This 1959 Antioch High graduate is still in the black and gold record books – his mark for the 220-yard (now 200-meter) dash has not been topped in five decades. Several other individual performances in the 220-yard event qualified him as the Contra Costa Athletic League champion; he won the North Coast Section Meet of Champions with a blisteringly fast 21.5 seconds. It was Mack’s 1959 performance of 21.1 seconds in the straight-away 220-yard race that resulted in first place at the California Aggie Invitational and a ranking of eighth best prep time in the United States that season, as determined by Track and Field News in 1959. That same race has been converted electronically to now include a single turn and is measured as a 200-meter event. Mack was deservedly named to First Team All-League that season. His speedy times earned a berth as only the second Antioch athlete to qualify for the California Interscholastic Federation Track and Field Meet of Champions, following Curtis Casey in 1949. Mack still ranks as the fifth fastest all-time 400-meter racer in Antioch High history. Prior to the senior season’s national recognition, Mack’s accomplishments as a junior and sophomore were also note worthy. As a 10th grader, he set his first AHS record in the 220-yard dash in a time of 22.5. His performance in the 330-yard distance set AHS, Contra Costa County and North Coast Section meet records. His career best performance in that event was 36.1 seconds. Mack set a mark of 10.3 seconds for the 100-yard dash and 22.3 in the 220-yard dash prior to being sidelined by injury at the end of his junior season. As a lightening-fast runner, Mack was ideal as a left half back on offense and defense for the Panther football team, for which he earned two varsity letters. Following AHS, Mack joined the U.S. Army and was stationed in Germany, where he competed on the Army Track and Field Team in 1960. His team won the 7th Army, 3rd Armored Division Championship. Mack won first place in four races; the 100 yard dash in a time of 9.9 seconds, (accomplishing the rare feat of cracking the 10-second barrier), the 100 meters in 11.1 seconds, 200 meters in 21.3 seconds and was a leg of the four-man, 400-meter relay team which ran 40.1 seconds.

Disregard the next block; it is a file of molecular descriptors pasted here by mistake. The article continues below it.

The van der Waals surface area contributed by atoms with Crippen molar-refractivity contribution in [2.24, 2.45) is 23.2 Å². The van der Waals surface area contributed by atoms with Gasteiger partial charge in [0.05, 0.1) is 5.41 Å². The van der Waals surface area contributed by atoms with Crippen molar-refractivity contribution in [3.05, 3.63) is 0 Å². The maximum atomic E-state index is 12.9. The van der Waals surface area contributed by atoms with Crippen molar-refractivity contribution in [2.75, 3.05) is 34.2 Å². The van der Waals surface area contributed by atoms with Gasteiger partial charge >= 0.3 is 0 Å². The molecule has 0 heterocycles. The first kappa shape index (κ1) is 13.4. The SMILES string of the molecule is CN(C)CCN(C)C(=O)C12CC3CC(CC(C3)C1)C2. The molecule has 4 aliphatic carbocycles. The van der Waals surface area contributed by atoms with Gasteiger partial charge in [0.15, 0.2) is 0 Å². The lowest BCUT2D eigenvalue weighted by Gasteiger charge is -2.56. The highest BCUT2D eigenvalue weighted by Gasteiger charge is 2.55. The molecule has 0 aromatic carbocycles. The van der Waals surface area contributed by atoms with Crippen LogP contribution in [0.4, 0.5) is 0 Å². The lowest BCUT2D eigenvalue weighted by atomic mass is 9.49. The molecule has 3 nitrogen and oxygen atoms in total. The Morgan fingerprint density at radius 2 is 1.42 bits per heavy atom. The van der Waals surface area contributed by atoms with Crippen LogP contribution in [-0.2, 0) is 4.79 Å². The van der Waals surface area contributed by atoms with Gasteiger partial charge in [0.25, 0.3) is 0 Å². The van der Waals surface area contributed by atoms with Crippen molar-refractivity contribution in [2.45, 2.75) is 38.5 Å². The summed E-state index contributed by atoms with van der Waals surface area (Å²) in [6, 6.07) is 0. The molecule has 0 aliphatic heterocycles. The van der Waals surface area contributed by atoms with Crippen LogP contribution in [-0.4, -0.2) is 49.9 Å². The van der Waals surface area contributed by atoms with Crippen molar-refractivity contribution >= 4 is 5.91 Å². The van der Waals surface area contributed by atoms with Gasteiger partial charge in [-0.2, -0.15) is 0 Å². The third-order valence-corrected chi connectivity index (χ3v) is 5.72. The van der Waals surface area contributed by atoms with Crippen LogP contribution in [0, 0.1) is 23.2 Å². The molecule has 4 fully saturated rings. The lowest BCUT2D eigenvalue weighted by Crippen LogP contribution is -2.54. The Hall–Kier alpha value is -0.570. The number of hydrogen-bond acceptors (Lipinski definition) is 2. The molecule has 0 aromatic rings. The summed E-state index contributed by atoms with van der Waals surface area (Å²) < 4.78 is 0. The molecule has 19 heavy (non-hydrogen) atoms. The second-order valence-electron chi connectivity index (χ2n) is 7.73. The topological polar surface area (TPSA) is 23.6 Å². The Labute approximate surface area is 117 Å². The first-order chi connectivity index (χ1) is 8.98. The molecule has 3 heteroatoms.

Track and Field